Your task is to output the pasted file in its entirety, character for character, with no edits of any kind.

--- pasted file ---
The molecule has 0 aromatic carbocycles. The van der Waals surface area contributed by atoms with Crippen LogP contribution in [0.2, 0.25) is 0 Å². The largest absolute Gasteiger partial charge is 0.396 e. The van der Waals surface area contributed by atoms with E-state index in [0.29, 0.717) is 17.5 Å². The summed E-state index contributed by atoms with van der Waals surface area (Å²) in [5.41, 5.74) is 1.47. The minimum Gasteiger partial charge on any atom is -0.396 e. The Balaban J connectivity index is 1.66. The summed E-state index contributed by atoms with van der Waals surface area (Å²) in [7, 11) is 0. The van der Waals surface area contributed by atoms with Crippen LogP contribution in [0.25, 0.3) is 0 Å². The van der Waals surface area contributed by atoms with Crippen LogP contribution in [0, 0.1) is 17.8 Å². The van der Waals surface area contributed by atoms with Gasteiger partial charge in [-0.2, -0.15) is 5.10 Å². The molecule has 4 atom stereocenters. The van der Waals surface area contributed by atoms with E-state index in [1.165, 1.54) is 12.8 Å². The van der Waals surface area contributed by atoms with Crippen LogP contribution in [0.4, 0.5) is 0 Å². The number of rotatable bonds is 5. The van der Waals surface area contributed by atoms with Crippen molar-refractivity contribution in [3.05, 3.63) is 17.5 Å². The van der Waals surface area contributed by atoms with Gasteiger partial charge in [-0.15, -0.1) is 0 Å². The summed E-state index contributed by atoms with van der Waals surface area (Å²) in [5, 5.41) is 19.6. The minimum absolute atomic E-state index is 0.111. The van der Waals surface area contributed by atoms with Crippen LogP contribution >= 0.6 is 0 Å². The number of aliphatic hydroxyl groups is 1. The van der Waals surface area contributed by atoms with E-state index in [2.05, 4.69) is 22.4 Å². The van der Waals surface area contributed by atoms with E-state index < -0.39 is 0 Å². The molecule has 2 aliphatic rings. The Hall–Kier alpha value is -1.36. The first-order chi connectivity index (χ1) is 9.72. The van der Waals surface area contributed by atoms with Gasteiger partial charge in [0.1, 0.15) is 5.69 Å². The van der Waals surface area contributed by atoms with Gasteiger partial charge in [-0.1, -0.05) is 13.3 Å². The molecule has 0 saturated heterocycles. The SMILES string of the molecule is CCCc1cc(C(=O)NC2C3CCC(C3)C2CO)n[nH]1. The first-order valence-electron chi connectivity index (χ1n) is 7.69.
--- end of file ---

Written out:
The molecule has 0 aromatic carbocycles. The van der Waals surface area contributed by atoms with Crippen LogP contribution in [0.2, 0.25) is 0 Å². The largest absolute Gasteiger partial charge is 0.396 e. The van der Waals surface area contributed by atoms with E-state index in [0.29, 0.717) is 17.5 Å². The summed E-state index contributed by atoms with van der Waals surface area (Å²) in [5.41, 5.74) is 1.47. The minimum Gasteiger partial charge on any atom is -0.396 e. The Balaban J connectivity index is 1.66. The summed E-state index contributed by atoms with van der Waals surface area (Å²) in [7, 11) is 0. The van der Waals surface area contributed by atoms with Crippen LogP contribution in [0.25, 0.3) is 0 Å². The van der Waals surface area contributed by atoms with Crippen LogP contribution in [0, 0.1) is 17.8 Å². The van der Waals surface area contributed by atoms with Gasteiger partial charge in [-0.2, -0.15) is 5.10 Å². The molecule has 4 atom stereocenters. The van der Waals surface area contributed by atoms with E-state index in [1.165, 1.54) is 12.8 Å². The van der Waals surface area contributed by atoms with Crippen LogP contribution in [0.4, 0.5) is 0 Å². The number of rotatable bonds is 5. The van der Waals surface area contributed by atoms with Crippen molar-refractivity contribution in [3.05, 3.63) is 17.5 Å². The van der Waals surface area contributed by atoms with Gasteiger partial charge in [-0.15, -0.1) is 0 Å². The summed E-state index contributed by atoms with van der Waals surface area (Å²) in [5, 5.41) is 19.6. The minimum absolute atomic E-state index is 0.111. The van der Waals surface area contributed by atoms with Crippen LogP contribution >= 0.6 is 0 Å². The number of aliphatic hydroxyl groups is 1. The van der Waals surface area contributed by atoms with E-state index in [2.05, 4.69) is 22.4 Å². The van der Waals surface area contributed by atoms with E-state index < -0.39 is 0 Å². The molecule has 2 aliphatic rings. The Hall–Kier alpha value is -1.36. The first-order chi connectivity index (χ1) is 9.72. The van der Waals surface area contributed by atoms with Gasteiger partial charge in [0.1, 0.15) is 5.69 Å². The van der Waals surface area contributed by atoms with Gasteiger partial charge in [-0.1, -0.05) is 13.3 Å². The molecule has 0 saturated heterocycles. The SMILES string of the molecule is CCCc1cc(C(=O)NC2C3CCC(C3)C2CO)n[nH]1. The first-order valence-electron chi connectivity index (χ1n) is 7.69.